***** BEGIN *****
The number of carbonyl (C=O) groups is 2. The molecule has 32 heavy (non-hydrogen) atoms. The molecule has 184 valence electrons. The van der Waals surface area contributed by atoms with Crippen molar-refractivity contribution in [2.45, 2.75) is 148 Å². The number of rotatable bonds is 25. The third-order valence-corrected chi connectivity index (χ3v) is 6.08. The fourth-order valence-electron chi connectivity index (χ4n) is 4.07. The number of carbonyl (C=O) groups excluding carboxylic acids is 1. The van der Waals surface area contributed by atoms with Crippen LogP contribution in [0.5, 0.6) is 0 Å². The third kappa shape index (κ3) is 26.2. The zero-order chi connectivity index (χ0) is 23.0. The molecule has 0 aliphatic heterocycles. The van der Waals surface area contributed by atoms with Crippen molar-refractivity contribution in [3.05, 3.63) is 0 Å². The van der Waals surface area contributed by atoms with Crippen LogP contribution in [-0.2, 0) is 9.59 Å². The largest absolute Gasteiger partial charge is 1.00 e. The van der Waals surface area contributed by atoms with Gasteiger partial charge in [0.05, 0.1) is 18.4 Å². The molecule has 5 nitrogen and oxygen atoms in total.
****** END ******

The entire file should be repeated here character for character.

The number of carbonyl (C=O) groups is 2. The molecule has 32 heavy (non-hydrogen) atoms. The molecule has 184 valence electrons. The van der Waals surface area contributed by atoms with Crippen molar-refractivity contribution in [2.45, 2.75) is 148 Å². The number of rotatable bonds is 25. The third-order valence-corrected chi connectivity index (χ3v) is 6.08. The fourth-order valence-electron chi connectivity index (χ4n) is 4.07. The number of carbonyl (C=O) groups excluding carboxylic acids is 1. The van der Waals surface area contributed by atoms with Crippen LogP contribution in [0.5, 0.6) is 0 Å². The third kappa shape index (κ3) is 26.2. The zero-order chi connectivity index (χ0) is 23.0. The molecule has 0 aliphatic heterocycles. The van der Waals surface area contributed by atoms with Crippen molar-refractivity contribution in [3.05, 3.63) is 0 Å². The van der Waals surface area contributed by atoms with Crippen LogP contribution in [-0.2, 0) is 9.59 Å². The largest absolute Gasteiger partial charge is 1.00 e. The van der Waals surface area contributed by atoms with Gasteiger partial charge in [0.05, 0.1) is 18.4 Å². The molecule has 5 nitrogen and oxygen atoms in total.